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Sustainability Reporting and the SFDR

Shutterstock Licensed Photo - 2081393545 | By Miha Creative



The SFDR (Sustainable Finance Disclosure Regulation) is a part of European Union (EU) legislation that has the goal of increasing the transparency of matters relating to sustainability among financial sectors. This is part of a larger legislative effort by the EU to move toward more sustainable growth so that they can reach the goal of net zero emissions by the year 2050, in accordance with the Paris Agreement.

In addition, the SFDR requirements state that financial sectors must make standardized reports on sustainability issues while combating greenwashing by imposing stiffer requirements on financial products that can be called climate-friendly or sustainable.

Who Needs to Comply?

This initiative applies to participants in the financial market as well as financial advisors that are in the EU. This includes institutional investors, pension funds, asset managers, insurance companies, and more. Participants in the financial market that have less than 500 employees won’t be required to provide principal adverse impact statements. That said, if they don’t provide one, they will be required to explain why they didn’t. 

The bottom line is that any financial advisor or participant in the financial market with more than 500 employees who are based in the EU must comply with the SFDR.

How to Take Action

If your business falls under the jurisdiction of the SFDR, you’ll need to meet a few disclosure requirements. These are both at the product and entity levels. The following information must be disclosed on your website:

Sustainability risk policy – This is a statement on how you’re taking sustainability risks into account with regard to your investment decisions.

Sustainability risk remuneration policy – This is a statement on how you’re taking sustainability risks into account when it comes to your remuneration policy.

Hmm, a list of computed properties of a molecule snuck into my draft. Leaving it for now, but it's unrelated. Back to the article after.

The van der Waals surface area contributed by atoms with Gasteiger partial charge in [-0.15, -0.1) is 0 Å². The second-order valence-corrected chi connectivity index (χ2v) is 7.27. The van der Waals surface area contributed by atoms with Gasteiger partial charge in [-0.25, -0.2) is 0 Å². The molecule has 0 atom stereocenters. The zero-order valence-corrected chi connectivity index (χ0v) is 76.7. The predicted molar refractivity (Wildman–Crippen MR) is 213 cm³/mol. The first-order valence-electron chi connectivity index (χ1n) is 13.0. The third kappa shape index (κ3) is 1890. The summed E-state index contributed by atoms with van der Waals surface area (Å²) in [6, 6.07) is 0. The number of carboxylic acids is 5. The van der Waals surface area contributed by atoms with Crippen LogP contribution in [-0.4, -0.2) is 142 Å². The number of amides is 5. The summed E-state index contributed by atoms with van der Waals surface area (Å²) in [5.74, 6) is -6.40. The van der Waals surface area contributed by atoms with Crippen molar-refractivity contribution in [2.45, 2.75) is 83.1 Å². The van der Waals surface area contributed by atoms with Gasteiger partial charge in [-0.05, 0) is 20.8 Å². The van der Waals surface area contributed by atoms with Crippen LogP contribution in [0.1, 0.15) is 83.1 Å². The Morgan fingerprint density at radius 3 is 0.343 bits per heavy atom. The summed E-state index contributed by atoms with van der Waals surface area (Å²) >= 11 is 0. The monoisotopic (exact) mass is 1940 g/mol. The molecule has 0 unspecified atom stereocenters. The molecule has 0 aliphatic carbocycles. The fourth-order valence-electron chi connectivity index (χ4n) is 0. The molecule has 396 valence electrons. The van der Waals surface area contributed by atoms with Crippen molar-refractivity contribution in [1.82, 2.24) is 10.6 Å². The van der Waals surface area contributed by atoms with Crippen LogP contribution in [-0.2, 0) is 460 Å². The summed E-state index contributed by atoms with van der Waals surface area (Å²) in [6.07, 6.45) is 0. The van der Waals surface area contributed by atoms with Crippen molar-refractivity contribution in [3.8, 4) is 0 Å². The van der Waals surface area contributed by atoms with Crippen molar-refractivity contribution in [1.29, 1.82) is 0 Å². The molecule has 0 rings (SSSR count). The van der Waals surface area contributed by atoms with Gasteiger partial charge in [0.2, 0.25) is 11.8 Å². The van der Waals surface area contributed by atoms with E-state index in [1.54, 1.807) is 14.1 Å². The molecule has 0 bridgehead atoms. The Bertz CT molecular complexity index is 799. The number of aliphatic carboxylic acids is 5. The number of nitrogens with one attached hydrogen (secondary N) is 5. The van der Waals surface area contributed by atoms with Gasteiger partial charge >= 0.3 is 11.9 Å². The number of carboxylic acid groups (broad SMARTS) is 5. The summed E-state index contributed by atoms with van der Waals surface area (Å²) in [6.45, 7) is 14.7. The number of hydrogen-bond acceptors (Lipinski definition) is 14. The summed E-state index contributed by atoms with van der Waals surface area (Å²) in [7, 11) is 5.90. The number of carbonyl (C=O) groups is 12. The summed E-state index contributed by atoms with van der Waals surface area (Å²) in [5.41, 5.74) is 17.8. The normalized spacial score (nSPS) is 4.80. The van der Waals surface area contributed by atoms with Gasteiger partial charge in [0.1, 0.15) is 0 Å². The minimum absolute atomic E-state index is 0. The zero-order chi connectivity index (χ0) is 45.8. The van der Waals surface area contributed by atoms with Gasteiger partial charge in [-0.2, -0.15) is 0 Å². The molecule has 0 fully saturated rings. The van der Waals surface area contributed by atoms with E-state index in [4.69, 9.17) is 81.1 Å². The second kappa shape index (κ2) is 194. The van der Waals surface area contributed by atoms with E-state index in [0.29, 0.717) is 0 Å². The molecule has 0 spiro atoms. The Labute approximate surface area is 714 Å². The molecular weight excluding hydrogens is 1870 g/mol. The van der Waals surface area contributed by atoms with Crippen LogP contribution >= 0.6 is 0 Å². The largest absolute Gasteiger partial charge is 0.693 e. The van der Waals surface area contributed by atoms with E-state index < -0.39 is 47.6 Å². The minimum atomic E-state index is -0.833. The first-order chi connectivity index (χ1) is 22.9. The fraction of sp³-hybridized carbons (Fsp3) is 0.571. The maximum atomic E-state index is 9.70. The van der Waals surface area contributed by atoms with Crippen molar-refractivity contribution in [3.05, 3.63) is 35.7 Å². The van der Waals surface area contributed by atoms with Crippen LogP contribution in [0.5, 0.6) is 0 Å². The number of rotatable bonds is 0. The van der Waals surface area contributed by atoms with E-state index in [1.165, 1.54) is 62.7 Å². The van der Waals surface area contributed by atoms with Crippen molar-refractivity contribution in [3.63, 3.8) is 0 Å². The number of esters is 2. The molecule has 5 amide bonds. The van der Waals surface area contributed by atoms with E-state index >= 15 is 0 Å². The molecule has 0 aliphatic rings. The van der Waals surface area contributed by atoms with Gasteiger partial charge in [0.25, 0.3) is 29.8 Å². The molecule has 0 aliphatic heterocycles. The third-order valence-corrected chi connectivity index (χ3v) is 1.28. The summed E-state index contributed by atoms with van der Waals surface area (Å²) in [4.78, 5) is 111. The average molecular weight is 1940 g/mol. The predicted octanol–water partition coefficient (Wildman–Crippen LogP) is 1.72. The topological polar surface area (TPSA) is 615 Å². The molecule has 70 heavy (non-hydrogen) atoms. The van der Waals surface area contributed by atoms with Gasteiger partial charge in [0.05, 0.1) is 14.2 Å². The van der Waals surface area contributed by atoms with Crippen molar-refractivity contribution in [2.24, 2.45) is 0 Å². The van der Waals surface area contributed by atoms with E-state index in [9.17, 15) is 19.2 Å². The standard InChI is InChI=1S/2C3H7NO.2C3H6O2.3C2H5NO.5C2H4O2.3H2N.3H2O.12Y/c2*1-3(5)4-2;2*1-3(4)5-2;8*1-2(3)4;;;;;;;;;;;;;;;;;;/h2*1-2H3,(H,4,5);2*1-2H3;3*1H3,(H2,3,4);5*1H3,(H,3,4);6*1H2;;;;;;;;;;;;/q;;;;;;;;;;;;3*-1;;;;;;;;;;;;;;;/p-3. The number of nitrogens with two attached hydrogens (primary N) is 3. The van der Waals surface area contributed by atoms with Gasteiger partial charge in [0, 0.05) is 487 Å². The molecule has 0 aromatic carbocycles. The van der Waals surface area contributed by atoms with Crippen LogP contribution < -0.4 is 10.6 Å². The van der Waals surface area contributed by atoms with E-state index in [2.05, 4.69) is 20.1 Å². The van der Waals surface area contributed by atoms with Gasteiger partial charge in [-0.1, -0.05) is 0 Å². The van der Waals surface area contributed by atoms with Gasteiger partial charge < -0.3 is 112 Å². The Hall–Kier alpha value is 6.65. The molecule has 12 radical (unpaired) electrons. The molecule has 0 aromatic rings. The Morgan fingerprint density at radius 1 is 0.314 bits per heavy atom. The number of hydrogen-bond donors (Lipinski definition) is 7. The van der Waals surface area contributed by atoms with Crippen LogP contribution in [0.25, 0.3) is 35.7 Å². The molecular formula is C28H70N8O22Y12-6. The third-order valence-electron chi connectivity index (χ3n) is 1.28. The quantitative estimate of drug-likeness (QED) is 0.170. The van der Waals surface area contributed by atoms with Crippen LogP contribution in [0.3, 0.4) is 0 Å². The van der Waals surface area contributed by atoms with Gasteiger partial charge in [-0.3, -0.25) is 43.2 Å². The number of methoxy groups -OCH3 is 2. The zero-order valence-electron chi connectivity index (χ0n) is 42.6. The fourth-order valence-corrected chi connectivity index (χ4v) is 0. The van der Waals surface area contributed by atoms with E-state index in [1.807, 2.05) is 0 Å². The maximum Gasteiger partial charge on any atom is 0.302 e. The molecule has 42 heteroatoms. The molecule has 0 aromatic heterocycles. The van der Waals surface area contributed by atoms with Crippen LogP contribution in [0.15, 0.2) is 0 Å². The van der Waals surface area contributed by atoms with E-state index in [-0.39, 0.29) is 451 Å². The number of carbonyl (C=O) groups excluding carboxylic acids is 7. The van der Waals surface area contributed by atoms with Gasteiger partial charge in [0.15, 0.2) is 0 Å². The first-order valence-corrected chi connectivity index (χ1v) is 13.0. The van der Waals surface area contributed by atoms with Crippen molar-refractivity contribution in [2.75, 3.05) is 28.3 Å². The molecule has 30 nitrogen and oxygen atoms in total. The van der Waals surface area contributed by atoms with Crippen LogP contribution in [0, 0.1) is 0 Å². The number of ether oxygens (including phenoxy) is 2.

Principal Adverse Impact – This is simply a description of how your investments affect a wide range of sustainability factors.

If a participant in the financial market doesn’t consider the sustainability impact of their investment decisions, they will have to publish a statement in a prominent position on their website to this effect as well as prove a clear-cut reason for not taking sustainability into account.

As far as the principal adverse impacts at the entity level go, the SFDR requires businesses to report on a total of 14 diverse sustainability factors that include both social matters and climate-related indicators. Of these factors, six of them have to do with GHG emissions.

Most critically, companies will need to report on the volumes of emissions of their investee companies. This goes beyond SCOPE 1 and 2 emissions to also include Scope 3 emissions.

Product Level Disclosures

One of the SFDR requirements for financial advisors and participants in the financial markets is that they disclose the full sustainability profile of any financial products that they promote or produce. They have to categorize them as promoting social or environmental characteristics, having investment objectives that are sustainable, or as mainstream.

Just as it is with any entity-level disclosures, firms will be required to disclose how they took sustainability risk into account and what, if any, the main adverse impacts are. If they don’t do this, they’ll need to give an explanation as to why they didn’t.

If one of your financial products is categorized as promoting social or environmental characteristics, you need to define which specific characteristics and the sustainability indicators that are utilized in order to measure whether or not they’re attained.

Compliance Dates

The SFDR was originally implemented on March 10, 2021. Beginning January 1, 2022, businesses that were affected by the SFDR were to begin reporting on their Principal Adverse Impact. From January 1, 2023, the regulatory technical standard has been in effect.

yan Kh is an experienced blogger, digital content & social marketer. Founder of Catalyst For Business and contributor to search giants like Yahoo Finance and MSN. He is passionate about covering topics like sustainability, green-business approach and high-tech innovations.


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